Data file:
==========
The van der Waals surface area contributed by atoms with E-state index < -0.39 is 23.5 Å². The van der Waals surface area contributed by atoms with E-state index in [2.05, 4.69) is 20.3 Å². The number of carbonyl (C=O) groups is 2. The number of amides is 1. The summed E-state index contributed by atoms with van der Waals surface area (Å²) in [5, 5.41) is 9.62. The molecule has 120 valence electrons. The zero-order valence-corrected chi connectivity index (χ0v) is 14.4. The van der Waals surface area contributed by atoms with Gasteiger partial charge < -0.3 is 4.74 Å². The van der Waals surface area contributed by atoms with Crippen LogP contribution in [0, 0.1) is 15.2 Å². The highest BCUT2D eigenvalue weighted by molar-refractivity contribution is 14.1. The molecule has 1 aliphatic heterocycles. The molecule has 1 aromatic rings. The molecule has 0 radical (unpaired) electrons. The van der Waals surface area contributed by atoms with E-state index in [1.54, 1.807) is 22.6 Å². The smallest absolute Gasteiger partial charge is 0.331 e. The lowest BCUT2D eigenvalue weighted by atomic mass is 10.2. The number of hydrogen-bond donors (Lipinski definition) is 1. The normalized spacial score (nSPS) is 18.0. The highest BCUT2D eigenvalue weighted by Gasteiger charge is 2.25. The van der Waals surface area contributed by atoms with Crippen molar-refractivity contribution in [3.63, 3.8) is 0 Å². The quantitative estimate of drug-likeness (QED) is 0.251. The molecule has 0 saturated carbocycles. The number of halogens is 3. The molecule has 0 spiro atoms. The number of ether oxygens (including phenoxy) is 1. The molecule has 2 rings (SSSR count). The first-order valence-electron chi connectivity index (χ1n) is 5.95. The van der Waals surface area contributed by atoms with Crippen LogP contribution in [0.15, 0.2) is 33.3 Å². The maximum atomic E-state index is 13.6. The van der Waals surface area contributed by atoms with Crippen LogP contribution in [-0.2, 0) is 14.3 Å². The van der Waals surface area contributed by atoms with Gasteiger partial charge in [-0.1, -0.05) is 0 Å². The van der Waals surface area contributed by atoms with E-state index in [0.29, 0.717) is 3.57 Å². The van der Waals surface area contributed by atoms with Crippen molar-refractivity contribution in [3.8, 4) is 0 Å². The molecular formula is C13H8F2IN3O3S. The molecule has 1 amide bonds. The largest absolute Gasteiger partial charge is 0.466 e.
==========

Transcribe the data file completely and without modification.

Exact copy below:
The van der Waals surface area contributed by atoms with E-state index < -0.39 is 23.5 Å². The van der Waals surface area contributed by atoms with E-state index in [2.05, 4.69) is 20.3 Å². The number of carbonyl (C=O) groups is 2. The number of amides is 1. The summed E-state index contributed by atoms with van der Waals surface area (Å²) in [5, 5.41) is 9.62. The molecule has 120 valence electrons. The zero-order valence-corrected chi connectivity index (χ0v) is 14.4. The van der Waals surface area contributed by atoms with Gasteiger partial charge < -0.3 is 4.74 Å². The van der Waals surface area contributed by atoms with Crippen LogP contribution in [0, 0.1) is 15.2 Å². The highest BCUT2D eigenvalue weighted by molar-refractivity contribution is 14.1. The molecule has 1 aliphatic heterocycles. The molecule has 1 aromatic rings. The molecule has 0 radical (unpaired) electrons. The van der Waals surface area contributed by atoms with E-state index in [1.54, 1.807) is 22.6 Å². The smallest absolute Gasteiger partial charge is 0.331 e. The lowest BCUT2D eigenvalue weighted by atomic mass is 10.2. The number of hydrogen-bond donors (Lipinski definition) is 1. The normalized spacial score (nSPS) is 18.0. The highest BCUT2D eigenvalue weighted by Gasteiger charge is 2.25. The van der Waals surface area contributed by atoms with Crippen molar-refractivity contribution in [3.63, 3.8) is 0 Å². The quantitative estimate of drug-likeness (QED) is 0.251. The molecule has 0 saturated carbocycles. The number of halogens is 3. The molecule has 0 spiro atoms. The number of ether oxygens (including phenoxy) is 1. The molecule has 2 rings (SSSR count). The first-order valence-electron chi connectivity index (χ1n) is 5.95. The van der Waals surface area contributed by atoms with Crippen LogP contribution in [0.15, 0.2) is 33.3 Å². The maximum atomic E-state index is 13.6. The van der Waals surface area contributed by atoms with Crippen LogP contribution in [-0.2, 0) is 14.3 Å². The van der Waals surface area contributed by atoms with Gasteiger partial charge in [-0.1, -0.05) is 0 Å². The van der Waals surface area contributed by atoms with E-state index in [0.29, 0.717) is 3.57 Å². The van der Waals surface area contributed by atoms with Crippen molar-refractivity contribution in [3.8, 4) is 0 Å². The molecular formula is C13H8F2IN3O3S. The molecule has 1 amide bonds. The largest absolute Gasteiger partial charge is 0.466 e.